For example, teams can automate a classification system with advanced AI where it reads documents entering the organization’s digital ecosystem, classifies them, and labels them according to applicable sensitivity or retention categories implemented by the organization—all of which is organized under a taxonomy that can be searched later. This not only helps an organization better manage data and risks upfront—creating a more complete picture of the organization’s data landscape—but also informs better and more efficient strategies downstream.
Transforming data strategies and workflows
New AI capabilities give legal and data governance teams the freedom to think more holistically about their data and develop strategies and workflows that are updated to address their most pressing challenges. For eDiscovery, this does not necessarily mean discarding legacy workflows (such as those with TAR) that have proven valuable, but rather augmenting them with advanced AI, such as natural language processing or deep learning, which has capabilities to handle greater data complexity and provide insights to approach a matter with greater agility.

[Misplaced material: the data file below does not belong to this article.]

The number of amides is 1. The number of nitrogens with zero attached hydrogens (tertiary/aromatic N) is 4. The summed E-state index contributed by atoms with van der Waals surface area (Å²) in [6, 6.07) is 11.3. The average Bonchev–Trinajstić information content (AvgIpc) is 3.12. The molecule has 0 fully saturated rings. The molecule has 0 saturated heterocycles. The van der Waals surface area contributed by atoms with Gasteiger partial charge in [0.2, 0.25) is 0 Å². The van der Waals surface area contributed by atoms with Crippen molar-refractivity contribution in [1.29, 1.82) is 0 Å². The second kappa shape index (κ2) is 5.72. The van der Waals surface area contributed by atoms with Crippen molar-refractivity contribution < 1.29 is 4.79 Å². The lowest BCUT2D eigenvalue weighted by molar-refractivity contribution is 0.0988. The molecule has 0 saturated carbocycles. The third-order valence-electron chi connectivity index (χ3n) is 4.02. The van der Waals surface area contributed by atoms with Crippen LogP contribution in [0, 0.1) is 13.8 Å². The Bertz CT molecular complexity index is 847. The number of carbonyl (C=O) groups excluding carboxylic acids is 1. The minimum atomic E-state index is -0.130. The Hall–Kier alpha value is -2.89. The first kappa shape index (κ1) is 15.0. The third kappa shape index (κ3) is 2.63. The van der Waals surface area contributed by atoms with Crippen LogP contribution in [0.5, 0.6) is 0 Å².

But the rise of big data means that legal teams need to start thinking about the eDiscovery process more expansively. An effective eDiscovery program needs to start long before data collection for a specific matter or investigation and should contemplate the entire data life cycle. Otherwise, you will waste substantial time, money, and resources trying to search and export insurmountable volumes of data for review. You will also find yourself increasingly at risk for court sanctions and prolonged eDiscovery battles if your team is unprepared or ill-equipped to find and properly export, review, and produce the requested data within the required timeline.
For compliance and information governance teams, this proactive approach to data has even greater implications since the data they’re handling is not restricted to specific matters. In both cases, AI can be leveraged to classify, organize, and analyze data as it emerges—which not only keeps it under control but also gives quicker access to vital information when teams need it during a matter.
Advanced AI can be applied to analyze and organize data created and held by specific custodians who are likely to be pulled into litigation or investigations, giving eDiscovery teams an advantage when starting a matter. Similarly, sensitive or proprietary information can be collected, organized, and searched far more seamlessly so teams don’t waste time or resources when a matter emerges. This allows more time for case development and better strategic decisions early on.
Accelerating through automation